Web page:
Construction began with the Palm Jumeirah island in June 2001 and the developers announced handover of the first residential units in 2006.The island has been created using 94,000,000 cubic metres (3.3109 cu ft) of sand and 7 million tons of rock. The Palm Jumeirah was created by pouring sand fill onto the 10.5 metre-deep seabed using dredgers. Above sea level, 3 metres of the reclamation were achieved by a dredging technique known as "rainbowing", in which the sand fill was sprayed over the surface of the rising island. Calcareous sand was used for the reclamation. The island includes a curved breakwater using natural rock, intended to encourage the creation of a natural reef and provide habitats for sea life. The land form was reclaimed by the Dutch company Van Oord. Total cost reached US$12.3 billion and maintaining the island is a costly expenditure. Approximately 40,000 workers, mostly from South Asia, have been involved in the construction of the island.
In early October 2007, the Palm Jumeirah had already become the world"s largest artificial island. Also at this time, 75% of the properties were ready to hand over, with 500 families already residing on the island. By the end of 2009, 28 hotels were opened on the Crescent.
The complexities of the construction have been blamed, in part, for the extended delays to the completion of the project, the date of which has been pushed back multiple times and is now[dated info] nearly two years late. Further controversy was engendered when it was revealed that after launching the project, Nakheel increased the number of residential units on the island (with a concomitant reduction in the amount of physical space between individual properties) from the originally announced 4500 (comprising 2000 vil chased early in the expectation of greater separation between properties. This increase was attributed to Nakheel miscalculating the actual cost of construction and requiring the raising of additional capital, although Nakheel has never commented publicly on the matter.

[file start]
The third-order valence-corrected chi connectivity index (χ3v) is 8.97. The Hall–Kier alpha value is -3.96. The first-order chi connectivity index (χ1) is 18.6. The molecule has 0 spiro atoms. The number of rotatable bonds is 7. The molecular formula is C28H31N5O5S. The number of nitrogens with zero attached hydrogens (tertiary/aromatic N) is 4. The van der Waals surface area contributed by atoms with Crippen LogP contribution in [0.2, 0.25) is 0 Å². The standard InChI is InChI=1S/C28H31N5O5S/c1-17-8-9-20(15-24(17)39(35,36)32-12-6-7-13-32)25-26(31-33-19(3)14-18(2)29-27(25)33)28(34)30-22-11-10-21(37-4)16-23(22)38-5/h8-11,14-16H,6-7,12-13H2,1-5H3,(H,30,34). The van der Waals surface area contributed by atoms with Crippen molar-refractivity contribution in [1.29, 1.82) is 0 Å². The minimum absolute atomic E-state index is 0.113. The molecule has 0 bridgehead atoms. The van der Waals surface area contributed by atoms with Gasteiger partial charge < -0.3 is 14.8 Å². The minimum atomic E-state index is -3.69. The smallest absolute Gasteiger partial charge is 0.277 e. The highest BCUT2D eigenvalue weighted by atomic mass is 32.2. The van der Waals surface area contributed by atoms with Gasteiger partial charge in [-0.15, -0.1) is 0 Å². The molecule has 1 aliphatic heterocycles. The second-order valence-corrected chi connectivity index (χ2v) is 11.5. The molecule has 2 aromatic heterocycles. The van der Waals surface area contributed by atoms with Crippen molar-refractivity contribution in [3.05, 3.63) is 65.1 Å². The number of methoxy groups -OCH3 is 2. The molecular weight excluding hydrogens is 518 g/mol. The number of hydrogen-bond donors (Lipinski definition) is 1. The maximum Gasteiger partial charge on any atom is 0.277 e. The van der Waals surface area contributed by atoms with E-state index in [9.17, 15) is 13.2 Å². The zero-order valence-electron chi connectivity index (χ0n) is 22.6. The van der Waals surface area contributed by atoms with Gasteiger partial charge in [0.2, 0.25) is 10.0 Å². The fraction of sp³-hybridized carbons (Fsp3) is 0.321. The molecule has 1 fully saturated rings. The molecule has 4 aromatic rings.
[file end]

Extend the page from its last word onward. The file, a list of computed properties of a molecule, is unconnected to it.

The outer break water has been designed as a continuous barrier, but it was realized that by preventing natural tidal movement, the seawater within the Palm was becoming stagnant. The problem was corrected by adding an additional gap in the barrier. As explained in the National Geographic Channel"s documentary Impossible Islands, part of its MegaStructures series, the breakwater was subsequently modified to create gaps on either side, allowing tidal movement to oxygenate the water within and prevent it stagnating, albeit less efficiently than would be the case if the breakwater did not exist. This same episode addressed the issue of marine life as well, but stated that the breakwater has actually encouraged marine life and that new marine species are moving into the area.
In a 2009 article describing the collapsing Dubai economy, The New York Times reported that the Palm was sinking and this has been confirmed now by geological surveys, at the moment it is 5 millimetres (0.20 in) per year but this could increase rapidly. Furthermore there are many reported cases where people had bought houses before they were built and are furious about the space available now and the way they seem to be living on top of each other. Nakheel refuted the claims by the New York Times who had quoted one small ground survey firm that the island was sinking. They defended the single claim by saying that there had been no reports of any structural problems on any of the buildings on the island which would be expected if there were any subsidence. Nakheel also outlined that claims suggesting Palm Jumeirah has sunk by 5mm, as detected by remote sensing (satellite) techniques, are not possible given that NASA's laser altimeter satellites have an accuracy of only + or - 50 millimetres (2.0 in).